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Overwatch 2 is the latest in a long line of terrible game launches – and I’m not even talking about the queues

Console players unable to log in, discriminatory phone number-based sign-in policies, removed features, soulless art… it’s another service game nightmare launch!

“Heroes never die.” That’s Overwatch’s little mantra – a motto you’ve probably heard a million times over if you or one of your teammates has ever been a Mercy main. It sort-of became a de facto rallying cry for the game, too: no matter how many times Blizzard slowed down the drip feed of new content, it always came back. Often with a bang. Like a true hero, Overwatch – or the original Overwatch at least – could never stay down.

That was until its own creator came along to put a bullet in its head. In order for a new hero to rise, the original one had to die. So Blizzard stood above its favourite creation, placed the cold steel to its forehead, and pulled the trigger without a second thought. In theory, what rose from the ashes would be harder, better, faster, stronger… but in reality, it’s been a pale imitation of what came before.

Take a look at Season One of Overwatch 2 in this trailer.
Have you tried the newly-relaunched Overwatch yet? Can you even get a match?

Overwatch 2, let’s face it, has had an appalling launch. If you’ve spent even a fraction of a second online this past week, you’ll have seen stories about the queues. Blizzard notes that a lot of the issue with logging in comes down to DDoS attacks on its servers. Fast-forward 48 hours, though, and little has changed; I have the Xbox version of the game open as I write this, and I have gone from 400 people ahead of me in the queue, to 300, to 800, and now to 1600.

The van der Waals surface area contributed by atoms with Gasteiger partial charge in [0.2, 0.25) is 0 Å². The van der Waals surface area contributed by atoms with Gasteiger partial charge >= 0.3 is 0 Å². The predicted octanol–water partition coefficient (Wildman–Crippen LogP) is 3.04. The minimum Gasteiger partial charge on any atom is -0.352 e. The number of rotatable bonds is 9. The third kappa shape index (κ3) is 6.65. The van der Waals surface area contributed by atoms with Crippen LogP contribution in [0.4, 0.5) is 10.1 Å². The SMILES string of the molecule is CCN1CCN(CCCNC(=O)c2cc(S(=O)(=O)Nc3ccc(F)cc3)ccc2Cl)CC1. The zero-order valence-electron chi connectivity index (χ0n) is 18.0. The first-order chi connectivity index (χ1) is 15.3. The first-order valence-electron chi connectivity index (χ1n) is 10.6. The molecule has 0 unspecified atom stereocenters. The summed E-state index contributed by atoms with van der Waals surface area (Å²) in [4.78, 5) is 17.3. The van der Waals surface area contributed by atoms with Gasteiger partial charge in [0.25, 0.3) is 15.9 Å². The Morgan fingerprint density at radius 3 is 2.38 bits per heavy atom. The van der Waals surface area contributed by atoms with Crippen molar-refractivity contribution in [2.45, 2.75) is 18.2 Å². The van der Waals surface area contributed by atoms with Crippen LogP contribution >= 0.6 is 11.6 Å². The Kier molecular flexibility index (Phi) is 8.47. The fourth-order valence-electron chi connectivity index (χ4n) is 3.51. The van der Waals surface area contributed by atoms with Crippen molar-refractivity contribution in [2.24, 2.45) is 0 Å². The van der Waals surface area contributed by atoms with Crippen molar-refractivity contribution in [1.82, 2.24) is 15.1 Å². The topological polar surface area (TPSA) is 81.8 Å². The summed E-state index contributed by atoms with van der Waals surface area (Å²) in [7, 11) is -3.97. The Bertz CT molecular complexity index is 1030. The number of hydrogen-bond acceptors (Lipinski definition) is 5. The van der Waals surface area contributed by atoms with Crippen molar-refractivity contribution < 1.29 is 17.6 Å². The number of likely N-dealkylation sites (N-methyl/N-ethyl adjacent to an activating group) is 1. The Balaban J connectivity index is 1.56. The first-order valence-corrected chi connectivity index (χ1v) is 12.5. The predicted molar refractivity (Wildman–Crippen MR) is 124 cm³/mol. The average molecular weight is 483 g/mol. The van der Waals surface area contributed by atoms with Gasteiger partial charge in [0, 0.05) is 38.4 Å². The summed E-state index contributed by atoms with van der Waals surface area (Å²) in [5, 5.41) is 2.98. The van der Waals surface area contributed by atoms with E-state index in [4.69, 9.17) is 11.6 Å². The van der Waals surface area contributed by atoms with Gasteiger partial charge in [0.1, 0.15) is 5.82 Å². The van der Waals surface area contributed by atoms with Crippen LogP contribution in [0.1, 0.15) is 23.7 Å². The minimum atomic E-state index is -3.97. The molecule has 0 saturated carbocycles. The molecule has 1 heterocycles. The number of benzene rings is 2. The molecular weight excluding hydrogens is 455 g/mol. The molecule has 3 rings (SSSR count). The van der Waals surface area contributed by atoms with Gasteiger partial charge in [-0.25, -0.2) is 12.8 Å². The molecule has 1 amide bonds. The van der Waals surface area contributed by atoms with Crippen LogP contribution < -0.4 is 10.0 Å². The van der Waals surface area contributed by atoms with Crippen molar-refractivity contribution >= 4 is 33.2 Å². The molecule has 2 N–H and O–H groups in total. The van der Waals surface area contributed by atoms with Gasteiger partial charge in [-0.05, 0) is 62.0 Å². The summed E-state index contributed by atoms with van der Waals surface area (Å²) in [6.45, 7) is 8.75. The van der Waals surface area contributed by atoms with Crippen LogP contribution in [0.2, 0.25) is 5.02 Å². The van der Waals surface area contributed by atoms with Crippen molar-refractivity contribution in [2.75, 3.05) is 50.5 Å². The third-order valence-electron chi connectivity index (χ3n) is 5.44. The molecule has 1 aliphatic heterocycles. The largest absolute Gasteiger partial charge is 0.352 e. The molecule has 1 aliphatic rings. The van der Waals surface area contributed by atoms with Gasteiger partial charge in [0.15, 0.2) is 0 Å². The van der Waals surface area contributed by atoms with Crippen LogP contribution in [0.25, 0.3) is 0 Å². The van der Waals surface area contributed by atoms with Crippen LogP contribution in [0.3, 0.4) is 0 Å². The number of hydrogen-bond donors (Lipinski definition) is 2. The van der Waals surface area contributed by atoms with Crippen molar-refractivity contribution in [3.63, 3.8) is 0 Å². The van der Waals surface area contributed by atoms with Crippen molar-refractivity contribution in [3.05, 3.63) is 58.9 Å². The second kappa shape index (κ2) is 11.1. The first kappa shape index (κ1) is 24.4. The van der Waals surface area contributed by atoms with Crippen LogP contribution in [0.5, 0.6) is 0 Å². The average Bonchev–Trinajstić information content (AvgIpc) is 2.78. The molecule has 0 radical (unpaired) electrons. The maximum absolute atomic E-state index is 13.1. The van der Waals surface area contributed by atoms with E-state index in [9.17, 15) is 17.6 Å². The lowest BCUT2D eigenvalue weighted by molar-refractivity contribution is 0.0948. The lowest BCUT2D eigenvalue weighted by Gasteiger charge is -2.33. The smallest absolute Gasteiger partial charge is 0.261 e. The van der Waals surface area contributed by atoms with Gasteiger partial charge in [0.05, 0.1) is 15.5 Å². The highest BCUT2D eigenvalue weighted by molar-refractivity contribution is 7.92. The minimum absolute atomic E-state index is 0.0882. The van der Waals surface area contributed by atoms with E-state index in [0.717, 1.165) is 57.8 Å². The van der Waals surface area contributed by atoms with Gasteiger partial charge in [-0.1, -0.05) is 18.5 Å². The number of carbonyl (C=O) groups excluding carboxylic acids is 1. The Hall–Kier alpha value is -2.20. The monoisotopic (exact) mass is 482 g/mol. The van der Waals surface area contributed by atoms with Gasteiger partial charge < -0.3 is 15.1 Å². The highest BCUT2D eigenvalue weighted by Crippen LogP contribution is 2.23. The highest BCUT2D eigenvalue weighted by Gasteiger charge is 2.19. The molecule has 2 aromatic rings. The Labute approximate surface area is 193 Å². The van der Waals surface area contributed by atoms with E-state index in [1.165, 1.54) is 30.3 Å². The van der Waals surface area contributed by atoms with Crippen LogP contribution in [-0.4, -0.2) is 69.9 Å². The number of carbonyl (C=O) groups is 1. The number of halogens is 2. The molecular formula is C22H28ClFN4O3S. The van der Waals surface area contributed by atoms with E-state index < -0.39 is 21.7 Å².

As a Brit, this chaotic queueing is making me actually feel sick. I know it’s not easy to launch a live-service game in this day in age – and GamesRadar published a very good article explaining why a few years back, looking at the likes of Anthem, Apex Legends, and Diablo 3. I empathise, but I have little sympathy; Blizzard is one of the biggest developers in the industry. If it can’t get it right, what chance is there for everyone else?

Then there’s the whole SMS debacle. What started out as a bright idea that would prevent smurfing, griefing, and other esports-related words ending with -ing, locking players to one single phone number without accepting pre-paid phones or VOIP ended up being a proper clusterfuck. As Kotaku rightly pointed out, this is discriminatory and short-sighted. Blizzard has semi-overturned the decision now, but it’s still not ideal – and it still means players cannot get into the game.

Do you reckon Junker Queen ever queues?

And when you do finally get a game, what are you met with? A game that has had, in my opinion, the soul ripped right out of it. Blizzard has siphoned a lot of what made the original fun, unique, and interesting out of the game in order to present us with a ‘more streamlined’ experience… but all that’s done is result in a homogenous game that has more in line with the countless Overwatch clones that the original inspired, rather than the actual thing itself.